CATEGORY (3) will entail the requirements of la, b, c, and in (d) demonstrate a willingness to volunteer in the receiving community for a period of not less than ten hours per week; and in (e) the essay shall be 1000 words. Furthermore, this category of prisoner shall have served a minimum of five years into the sentence of conviction and have participated in a mentoring (of younger prisoners) program to the satisfaction of the five person release committee.
IT IS IMPORTANT to note that each of the proposals for categories (1-3) will result in large cost savings to the D.O.C. budget in that those age 67+ are the most costly to maintain in prison and the cost in categories (1-2) are still high at apx. $33,000 per year.
HOWEVER, there is one additional proposal which can apply to each category (1-3): which has been successfully implemented in both Chicago and Washington, DC: called "One Prisoner; One Church" and entails the participation of a five member committee of any recognized church, civic club, or community organization in the mentoring and release preparation of any inmate who has been identified as eligible under categories (1-3). Any member of the committee will then meet with the designated prisoner to establish a working relationship which will lead to them meeting the ex-inmate at the prison gate and accompany him or her to the residence which has been prepared, the job or job access designated and other community services of value. In return, the ex-inmate will uphold all of the rules and recommendations of the group as well as the community and be prepared at some point in the first year to offer twenty hours of community or church service per week as designated. Although a prisoner can be released successfully without this safety net under (1-3) such identified participants in this 1-1 initiative will move to the top of the list for consideration of the five member release committee upon completion of the first phase of in-prison mentoring by the outside church or civic group. THIS INITIATIVE will activate a $10,000 state grant to assist the civic club or church community to provide resources such as transportation to the institution and things such as apartment deposit and transportation costs upon arrival in the community. Each service agency thus designated will account for this money to be used in the first year of participation upon release of the individual from prison. At that point the next person designated will become active in the next grant proposal. In other words, only one participant group per year will apply and access the grant. Twenty five designated groups of eligibility in the state would thus access $250,000 per year from this special budget which will be obtained easily by the cost savings from the D.O.C. when a prisoner is released instead of serving time in the institution.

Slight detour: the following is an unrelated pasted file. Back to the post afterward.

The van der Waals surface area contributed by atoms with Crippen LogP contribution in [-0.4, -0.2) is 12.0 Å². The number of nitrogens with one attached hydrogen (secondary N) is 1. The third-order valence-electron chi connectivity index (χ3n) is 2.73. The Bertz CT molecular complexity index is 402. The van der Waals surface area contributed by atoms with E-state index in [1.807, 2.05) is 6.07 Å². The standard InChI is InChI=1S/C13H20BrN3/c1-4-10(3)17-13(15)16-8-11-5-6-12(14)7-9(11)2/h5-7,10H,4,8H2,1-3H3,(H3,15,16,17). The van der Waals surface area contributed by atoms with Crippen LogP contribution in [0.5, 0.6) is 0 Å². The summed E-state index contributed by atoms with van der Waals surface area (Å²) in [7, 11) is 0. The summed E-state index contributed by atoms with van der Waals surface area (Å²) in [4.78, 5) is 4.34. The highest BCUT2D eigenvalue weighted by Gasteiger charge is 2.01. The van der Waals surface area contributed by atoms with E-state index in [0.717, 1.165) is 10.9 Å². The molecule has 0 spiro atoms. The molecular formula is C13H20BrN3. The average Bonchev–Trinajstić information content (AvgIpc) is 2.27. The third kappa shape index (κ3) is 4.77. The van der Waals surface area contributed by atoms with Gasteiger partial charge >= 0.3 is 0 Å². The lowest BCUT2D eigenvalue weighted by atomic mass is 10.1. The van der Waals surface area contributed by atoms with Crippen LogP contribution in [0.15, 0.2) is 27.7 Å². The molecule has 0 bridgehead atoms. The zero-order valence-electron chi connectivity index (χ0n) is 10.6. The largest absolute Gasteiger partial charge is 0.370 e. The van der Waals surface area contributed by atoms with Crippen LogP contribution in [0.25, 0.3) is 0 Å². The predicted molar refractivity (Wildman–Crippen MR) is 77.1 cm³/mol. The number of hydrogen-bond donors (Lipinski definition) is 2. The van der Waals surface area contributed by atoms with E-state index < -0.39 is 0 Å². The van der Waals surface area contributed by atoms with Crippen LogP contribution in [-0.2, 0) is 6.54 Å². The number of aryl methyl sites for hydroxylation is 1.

THUS, in contrast to previous criminal legislation, this program accounts for expenditure in advance and will result in more successful releases, more ex-prisoners successfully integrated into the community, and a net savings of many times the actual cost of this last proposal. The return to rational thinking in response to the societal cost of crime and punishment will have then returned to the progressive roots of this great state of Wisconsin.